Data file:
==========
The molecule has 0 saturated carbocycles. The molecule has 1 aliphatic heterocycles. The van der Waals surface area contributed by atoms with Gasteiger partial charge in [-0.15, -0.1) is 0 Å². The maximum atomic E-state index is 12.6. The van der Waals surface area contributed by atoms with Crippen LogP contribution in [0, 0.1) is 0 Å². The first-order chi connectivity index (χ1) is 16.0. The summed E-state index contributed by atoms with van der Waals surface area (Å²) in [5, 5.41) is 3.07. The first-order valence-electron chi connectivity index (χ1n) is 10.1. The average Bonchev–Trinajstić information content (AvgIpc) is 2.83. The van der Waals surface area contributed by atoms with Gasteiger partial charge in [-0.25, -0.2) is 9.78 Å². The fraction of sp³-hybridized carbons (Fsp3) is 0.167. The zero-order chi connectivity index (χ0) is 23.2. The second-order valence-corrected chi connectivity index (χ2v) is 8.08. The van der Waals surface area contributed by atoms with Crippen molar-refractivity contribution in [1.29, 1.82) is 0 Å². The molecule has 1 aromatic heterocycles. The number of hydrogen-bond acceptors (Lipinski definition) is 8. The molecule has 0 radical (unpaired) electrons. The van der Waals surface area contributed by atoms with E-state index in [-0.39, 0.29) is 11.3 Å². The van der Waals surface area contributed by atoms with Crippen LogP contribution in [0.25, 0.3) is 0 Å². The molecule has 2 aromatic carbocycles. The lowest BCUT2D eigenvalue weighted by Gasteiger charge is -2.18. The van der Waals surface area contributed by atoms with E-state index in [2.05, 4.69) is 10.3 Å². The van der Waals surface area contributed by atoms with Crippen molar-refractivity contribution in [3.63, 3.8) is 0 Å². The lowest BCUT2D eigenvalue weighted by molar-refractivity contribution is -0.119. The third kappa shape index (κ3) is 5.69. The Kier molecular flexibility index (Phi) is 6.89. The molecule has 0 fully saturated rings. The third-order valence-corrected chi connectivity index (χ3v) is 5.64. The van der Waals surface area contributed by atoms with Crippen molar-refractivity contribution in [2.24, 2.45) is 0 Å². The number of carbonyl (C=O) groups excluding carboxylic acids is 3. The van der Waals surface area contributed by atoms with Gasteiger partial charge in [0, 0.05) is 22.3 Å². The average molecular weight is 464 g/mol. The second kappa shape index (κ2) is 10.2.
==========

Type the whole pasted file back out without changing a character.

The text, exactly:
The molecule has 0 saturated carbocycles. The molecule has 1 aliphatic heterocycles. The van der Waals surface area contributed by atoms with Gasteiger partial charge in [-0.15, -0.1) is 0 Å². The maximum atomic E-state index is 12.6. The van der Waals surface area contributed by atoms with Crippen LogP contribution in [0, 0.1) is 0 Å². The first-order chi connectivity index (χ1) is 16.0. The summed E-state index contributed by atoms with van der Waals surface area (Å²) in [5, 5.41) is 3.07. The first-order valence-electron chi connectivity index (χ1n) is 10.1. The average Bonchev–Trinajstić information content (AvgIpc) is 2.83. The van der Waals surface area contributed by atoms with Gasteiger partial charge in [-0.25, -0.2) is 9.78 Å². The fraction of sp³-hybridized carbons (Fsp3) is 0.167. The zero-order chi connectivity index (χ0) is 23.2. The second-order valence-corrected chi connectivity index (χ2v) is 8.08. The van der Waals surface area contributed by atoms with Crippen molar-refractivity contribution in [1.29, 1.82) is 0 Å². The molecule has 1 aromatic heterocycles. The number of hydrogen-bond acceptors (Lipinski definition) is 8. The molecule has 0 radical (unpaired) electrons. The van der Waals surface area contributed by atoms with E-state index in [-0.39, 0.29) is 11.3 Å². The van der Waals surface area contributed by atoms with Crippen LogP contribution in [0.25, 0.3) is 0 Å². The molecule has 2 aromatic carbocycles. The lowest BCUT2D eigenvalue weighted by Gasteiger charge is -2.18. The van der Waals surface area contributed by atoms with E-state index in [2.05, 4.69) is 10.3 Å². The van der Waals surface area contributed by atoms with Crippen molar-refractivity contribution in [3.63, 3.8) is 0 Å². The lowest BCUT2D eigenvalue weighted by molar-refractivity contribution is -0.119. The third kappa shape index (κ3) is 5.69. The Kier molecular flexibility index (Phi) is 6.89. The molecule has 0 fully saturated rings. The third-order valence-corrected chi connectivity index (χ3v) is 5.64. The van der Waals surface area contributed by atoms with Crippen molar-refractivity contribution in [2.24, 2.45) is 0 Å². The number of carbonyl (C=O) groups excluding carboxylic acids is 3. The van der Waals surface area contributed by atoms with Gasteiger partial charge in [0, 0.05) is 22.3 Å². The average molecular weight is 464 g/mol. The second kappa shape index (κ2) is 10.2.